Regrettably, Perl's many and significant contributions to
the field of development methodologies have been largely
overlooked by mainstream commentators.
In particular, two brilliant and innovative methodologies
invented by the Perl community are rarely cited in the
methodology literature. Still more disturbingly, a recent
survey of the forty two leading American universities showed
that not a single one studies either of Perl's two
breakthrough methodologies as part of their undergraduate
The methodologies in question, well-known to most Perl
- TDD (Tolkien Driven Development). Anyone who has browsed the Perl C sources is well aware of the boost to programmer productivity and morale gained by beginning each source file with a carefully chosen and inspirational Tolkien quote.
- ADD (April-fools Driven Development). The simple and elegant notion behind ADD is to take an April Fools' hoax and turn it into reality. Both Parrot (April Fools Parrot) and Pugs (April Fools Haskerl) are fine examples of this groundbreaking methodology.
This, the sixth episode of the series you thought had finished,
analyses the many April Fools Jokes that have been played
on the Perl community over the years.
Black Perl (Larry Wall, 1990)
It has come to my attention that there is a crying need for a place for
people to express both their emotional and technical natures simultaneously.
Several people have sent me some items which don't fit into any newsgroup.
Perhaps it's because I recently posted to both comp.lang.perl and to
rec.arts.poems, but people seem to be writing poems in Perl, and they're
asking me where they should post them.
-- Larry Wall requests the formation of
a new comp.lang.perl.poems newsgroup
In March 1990, as evidenced by this historic rec.arts.poems
Larry Wall was being interrupted by poetry readings from
the next cubicle by his JPL workmate (and talented poet)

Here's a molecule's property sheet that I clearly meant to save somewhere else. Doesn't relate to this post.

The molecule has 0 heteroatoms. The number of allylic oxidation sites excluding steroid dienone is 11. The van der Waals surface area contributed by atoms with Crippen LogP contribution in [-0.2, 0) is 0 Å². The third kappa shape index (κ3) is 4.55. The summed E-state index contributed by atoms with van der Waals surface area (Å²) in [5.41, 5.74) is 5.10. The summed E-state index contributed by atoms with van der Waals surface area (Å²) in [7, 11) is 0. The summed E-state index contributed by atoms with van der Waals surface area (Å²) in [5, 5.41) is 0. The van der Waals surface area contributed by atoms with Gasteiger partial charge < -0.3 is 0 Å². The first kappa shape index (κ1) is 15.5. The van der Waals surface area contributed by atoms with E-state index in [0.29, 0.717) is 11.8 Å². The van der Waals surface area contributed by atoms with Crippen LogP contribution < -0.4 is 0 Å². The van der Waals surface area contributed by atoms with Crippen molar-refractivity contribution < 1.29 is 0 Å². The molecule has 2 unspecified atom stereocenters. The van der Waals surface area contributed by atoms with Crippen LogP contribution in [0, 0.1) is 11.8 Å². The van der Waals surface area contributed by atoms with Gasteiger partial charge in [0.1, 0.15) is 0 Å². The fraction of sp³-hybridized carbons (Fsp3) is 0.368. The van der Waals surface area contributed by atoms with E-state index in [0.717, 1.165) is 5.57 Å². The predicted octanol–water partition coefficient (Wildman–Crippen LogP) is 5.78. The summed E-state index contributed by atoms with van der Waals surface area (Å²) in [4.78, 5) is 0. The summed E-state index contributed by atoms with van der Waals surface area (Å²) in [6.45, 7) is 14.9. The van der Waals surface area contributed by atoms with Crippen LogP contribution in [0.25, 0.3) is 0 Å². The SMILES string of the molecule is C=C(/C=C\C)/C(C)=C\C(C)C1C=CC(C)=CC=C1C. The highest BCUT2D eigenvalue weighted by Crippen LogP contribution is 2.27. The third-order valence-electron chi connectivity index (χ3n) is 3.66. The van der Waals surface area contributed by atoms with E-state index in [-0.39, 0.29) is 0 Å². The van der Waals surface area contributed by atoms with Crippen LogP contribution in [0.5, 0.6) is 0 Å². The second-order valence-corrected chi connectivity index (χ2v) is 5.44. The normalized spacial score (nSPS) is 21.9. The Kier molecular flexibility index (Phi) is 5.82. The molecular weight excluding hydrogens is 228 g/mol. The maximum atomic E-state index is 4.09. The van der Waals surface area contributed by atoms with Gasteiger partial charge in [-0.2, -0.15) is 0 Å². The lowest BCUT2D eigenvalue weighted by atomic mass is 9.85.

Sharon Hopkins. It seems this light-hearted exchange
provoked Larry into perpetrating what I believe is
the first April Fools joke in Perl history,
a request to form a new comp.lang.perl.poems newsgroup.
Haskerl (Will Partain, 1993)
For the disaffected Haskell programmer, we provide: regular
expressions, at-your-fingertips access to UNIX features, and
shorthand-laden figure-out-what-I-mean (FWIM) syntax.
For the disaffected Perl programmer, we provide: lazy evaluation,
referential transparency, Hindley-Milner type checking, polymorphism,
a rich set of builtin data types, and (recursive) user-defined data
We achieve this, essentially, by adding Perl-like features to Haskell.
-- Will Partain announces the new
programming language on comp.lang.functional, April 1 1993
... by the time you get done, everyone
will be using Perl 5, which interprets any string within square
brackets (apart from array subscripts, of course), in any of several
languages, depending on the setting of the new $} magical variable.
Embedded languages supported in the current prototype include Haskell,
TCL, Python, Dylan, Elisp, Teco and Rexx. Support for Visual Basic is
-- Larry Wall's
That this was a very clever and carefully prepared April Fools joke
is evidenced by David Goblirsch being fooled into responding:
Can anyone give me an example---or a reference to an
example---which shows that functional languages are